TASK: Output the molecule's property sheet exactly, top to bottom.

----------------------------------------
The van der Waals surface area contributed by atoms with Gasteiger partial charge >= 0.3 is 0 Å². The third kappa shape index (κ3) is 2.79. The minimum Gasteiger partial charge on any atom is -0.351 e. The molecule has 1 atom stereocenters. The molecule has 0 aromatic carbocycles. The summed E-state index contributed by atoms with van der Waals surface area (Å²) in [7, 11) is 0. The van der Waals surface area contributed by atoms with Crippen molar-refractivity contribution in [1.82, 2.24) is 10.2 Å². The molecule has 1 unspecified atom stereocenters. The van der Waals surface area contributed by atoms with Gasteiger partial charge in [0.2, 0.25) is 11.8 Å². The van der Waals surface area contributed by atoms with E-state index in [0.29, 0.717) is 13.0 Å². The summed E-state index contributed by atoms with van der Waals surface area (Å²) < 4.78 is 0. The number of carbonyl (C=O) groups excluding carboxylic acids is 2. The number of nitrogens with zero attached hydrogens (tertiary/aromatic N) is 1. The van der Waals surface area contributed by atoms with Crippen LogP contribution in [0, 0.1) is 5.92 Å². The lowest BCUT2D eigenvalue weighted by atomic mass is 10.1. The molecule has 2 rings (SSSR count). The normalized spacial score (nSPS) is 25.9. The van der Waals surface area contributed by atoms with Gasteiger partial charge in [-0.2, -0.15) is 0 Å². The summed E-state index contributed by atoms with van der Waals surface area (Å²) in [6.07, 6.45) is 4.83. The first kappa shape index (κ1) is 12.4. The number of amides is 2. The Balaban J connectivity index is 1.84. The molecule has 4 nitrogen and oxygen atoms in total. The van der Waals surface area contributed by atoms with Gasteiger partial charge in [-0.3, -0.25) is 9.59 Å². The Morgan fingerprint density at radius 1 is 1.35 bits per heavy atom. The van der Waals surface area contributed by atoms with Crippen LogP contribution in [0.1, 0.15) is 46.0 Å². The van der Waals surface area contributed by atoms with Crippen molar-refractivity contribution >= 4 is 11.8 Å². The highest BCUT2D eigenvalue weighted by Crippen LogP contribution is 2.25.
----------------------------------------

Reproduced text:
The van der Waals surface area contributed by atoms with Gasteiger partial charge >= 0.3 is 0 Å². The third kappa shape index (κ3) is 2.79. The minimum Gasteiger partial charge on any atom is -0.351 e. The molecule has 1 atom stereocenters. The molecule has 0 aromatic carbocycles. The summed E-state index contributed by atoms with van der Waals surface area (Å²) in [7, 11) is 0. The van der Waals surface area contributed by atoms with Crippen molar-refractivity contribution in [1.82, 2.24) is 10.2 Å². The molecule has 1 unspecified atom stereocenters. The van der Waals surface area contributed by atoms with Gasteiger partial charge in [0.2, 0.25) is 11.8 Å². The van der Waals surface area contributed by atoms with E-state index in [0.29, 0.717) is 13.0 Å². The summed E-state index contributed by atoms with van der Waals surface area (Å²) < 4.78 is 0. The number of carbonyl (C=O) groups excluding carboxylic acids is 2. The number of nitrogens with zero attached hydrogens (tertiary/aromatic N) is 1. The van der Waals surface area contributed by atoms with Crippen LogP contribution in [0, 0.1) is 5.92 Å². The lowest BCUT2D eigenvalue weighted by atomic mass is 10.1. The molecule has 2 rings (SSSR count). The normalized spacial score (nSPS) is 25.9. The van der Waals surface area contributed by atoms with Gasteiger partial charge in [-0.2, -0.15) is 0 Å². The summed E-state index contributed by atoms with van der Waals surface area (Å²) in [6.07, 6.45) is 4.83. The first kappa shape index (κ1) is 12.4. The number of amides is 2. The Balaban J connectivity index is 1.84. The molecule has 4 nitrogen and oxygen atoms in total. The van der Waals surface area contributed by atoms with Gasteiger partial charge in [-0.3, -0.25) is 9.59 Å². The Morgan fingerprint density at radius 1 is 1.35 bits per heavy atom. The van der Waals surface area contributed by atoms with Crippen LogP contribution in [0.1, 0.15) is 46.0 Å². The van der Waals surface area contributed by atoms with Crippen molar-refractivity contribution >= 4 is 11.8 Å². The highest BCUT2D eigenvalue weighted by Crippen LogP contribution is 2.25.